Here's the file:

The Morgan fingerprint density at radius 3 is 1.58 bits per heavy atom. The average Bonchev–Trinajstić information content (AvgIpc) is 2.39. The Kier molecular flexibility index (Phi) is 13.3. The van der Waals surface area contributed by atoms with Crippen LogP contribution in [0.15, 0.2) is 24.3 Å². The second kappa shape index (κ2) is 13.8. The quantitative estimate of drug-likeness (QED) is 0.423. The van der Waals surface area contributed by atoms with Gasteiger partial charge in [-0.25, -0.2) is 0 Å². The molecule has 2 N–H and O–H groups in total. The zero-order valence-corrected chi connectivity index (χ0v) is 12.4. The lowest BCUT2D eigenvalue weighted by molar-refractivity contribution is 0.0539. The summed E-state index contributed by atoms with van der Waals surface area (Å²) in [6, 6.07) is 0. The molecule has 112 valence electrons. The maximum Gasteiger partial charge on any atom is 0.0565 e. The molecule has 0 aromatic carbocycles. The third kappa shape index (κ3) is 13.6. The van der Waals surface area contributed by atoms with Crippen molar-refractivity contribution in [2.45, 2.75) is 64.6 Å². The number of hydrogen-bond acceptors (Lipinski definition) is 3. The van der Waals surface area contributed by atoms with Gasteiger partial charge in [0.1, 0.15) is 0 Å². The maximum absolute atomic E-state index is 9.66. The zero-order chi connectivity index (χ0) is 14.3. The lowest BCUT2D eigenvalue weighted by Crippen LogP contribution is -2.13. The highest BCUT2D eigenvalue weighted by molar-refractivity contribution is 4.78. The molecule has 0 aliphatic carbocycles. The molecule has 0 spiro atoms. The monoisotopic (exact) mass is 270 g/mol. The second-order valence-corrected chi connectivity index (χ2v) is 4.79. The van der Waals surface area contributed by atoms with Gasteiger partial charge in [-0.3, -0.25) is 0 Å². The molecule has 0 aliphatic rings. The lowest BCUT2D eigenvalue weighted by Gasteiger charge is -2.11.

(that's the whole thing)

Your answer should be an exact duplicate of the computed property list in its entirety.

The Morgan fingerprint density at radius 3 is 1.58 bits per heavy atom. The average Bonchev–Trinajstić information content (AvgIpc) is 2.39. The Kier molecular flexibility index (Phi) is 13.3. The van der Waals surface area contributed by atoms with Crippen LogP contribution in [0.15, 0.2) is 24.3 Å². The second kappa shape index (κ2) is 13.8. The quantitative estimate of drug-likeness (QED) is 0.423. The van der Waals surface area contributed by atoms with Gasteiger partial charge in [-0.25, -0.2) is 0 Å². The molecule has 2 N–H and O–H groups in total. The zero-order valence-corrected chi connectivity index (χ0v) is 12.4. The lowest BCUT2D eigenvalue weighted by molar-refractivity contribution is 0.0539. The summed E-state index contributed by atoms with van der Waals surface area (Å²) in [6, 6.07) is 0. The molecule has 112 valence electrons. The maximum Gasteiger partial charge on any atom is 0.0565 e. The molecule has 0 aromatic carbocycles. The third kappa shape index (κ3) is 13.6. The van der Waals surface area contributed by atoms with Crippen molar-refractivity contribution in [2.45, 2.75) is 64.6 Å². The number of hydrogen-bond acceptors (Lipinski definition) is 3. The van der Waals surface area contributed by atoms with Gasteiger partial charge in [0.1, 0.15) is 0 Å². The maximum absolute atomic E-state index is 9.66. The zero-order chi connectivity index (χ0) is 14.3. The lowest BCUT2D eigenvalue weighted by Crippen LogP contribution is -2.13. The highest BCUT2D eigenvalue weighted by molar-refractivity contribution is 4.78. The molecule has 0 aliphatic carbocycles. The molecule has 0 spiro atoms. The monoisotopic (exact) mass is 270 g/mol. The second-order valence-corrected chi connectivity index (χ2v) is 4.79. The van der Waals surface area contributed by atoms with Gasteiger partial charge in [-0.3, -0.25) is 0 Å². The molecule has 0 aliphatic rings. The lowest BCUT2D eigenvalue weighted by Gasteiger charge is -2.11.